# 8.2: Hydrodynamic Perspective

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The dynamics of sediment transport could be viewed as part of the field of two-phase flows: flows of a fluid that contains within it discrete particles of some solid or even of some other immiscible fluid. Accordingly, there are liquid flows with solid particles, liquid flows with liquid particles (drops), liquid flows with gas particles (bubbles), gas flows with solid particles, and gas flows with liquid drops. (The nature of gases precludes the existence of gas flows with gas bubbles!) The included phase may be either more dense or less dense than the including phase.

Turbulent sediment-transporting flows are far more important than laminar sediment-transporting flows, although some laminar flows do transport sediment. Turbulent sediment-transporting flows represent one of the most difficult problems in all of fluid mechanics, partly because the presence of the included phase alters the turbulence structure of the including phase, and partly because in many cases the flow boundary consists of the sediment particles themselves, and then the flow can shape its own boundary but is in turn affected by that shaped boundary. It is the feedback or mutual interaction between a sediment-moving flow and its deformable sediment boundary that lies at the heart of so many flows that move solid particles.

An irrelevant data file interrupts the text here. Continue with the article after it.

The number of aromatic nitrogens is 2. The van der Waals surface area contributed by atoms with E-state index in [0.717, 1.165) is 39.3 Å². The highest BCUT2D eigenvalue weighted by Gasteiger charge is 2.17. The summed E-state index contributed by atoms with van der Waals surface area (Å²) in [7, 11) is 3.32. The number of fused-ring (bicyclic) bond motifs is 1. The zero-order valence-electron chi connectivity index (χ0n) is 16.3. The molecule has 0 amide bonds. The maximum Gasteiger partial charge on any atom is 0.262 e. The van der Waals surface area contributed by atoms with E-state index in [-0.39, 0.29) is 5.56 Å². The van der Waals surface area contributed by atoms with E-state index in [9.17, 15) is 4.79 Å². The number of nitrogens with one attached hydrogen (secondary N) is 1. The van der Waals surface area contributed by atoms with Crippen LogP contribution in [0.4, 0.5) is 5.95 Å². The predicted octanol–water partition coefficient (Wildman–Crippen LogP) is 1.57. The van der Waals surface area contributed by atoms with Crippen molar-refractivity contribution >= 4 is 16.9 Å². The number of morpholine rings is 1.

Figure $$\PageIndex{1}$$ may be useful in giving you some perspective on the complexity of sediment-transporting flows. Figure $$\PageIndex{1}$$ shows the changes in the essential nature of the flow, starting with turbulent flow in a closed conduit and ending up in sediment-transporting flow over a loose sediment bed. The step from a circular pipe to a rectangular duct adds the presence of a weak but non- negligible secondary circulation, while the structure of the shear-flow turbulence is not greatly different. In the next step, to an open rectangular channel, the turbulence structure is again only slightly different, as are the secondary circulations, but the deformable free surface makes for rather different effects in unsteady flows, as you have seen in Chapter 5. The next step, to a rectangular channel with a loose sediment bed, is the big one: because the flow can mold the bed, and the bed in turn has a strong effect on the flow, the turbulence structure and the free-surface geometry are significantly different in certain ranges of flow. The last step, to a channel with erodible banks, makes for greatly different bed geometry, at least in certain ranges of flow.

This page titled 8.2: Hydrodynamic Perspective is shared under a CC BY-NC-SA 4.0 license and was authored, remixed, and/or curated by John Southard (MIT OpenCourseware) via source content that was edited to the style and standards of the LibreTexts platform; a detailed edit history is available upon request.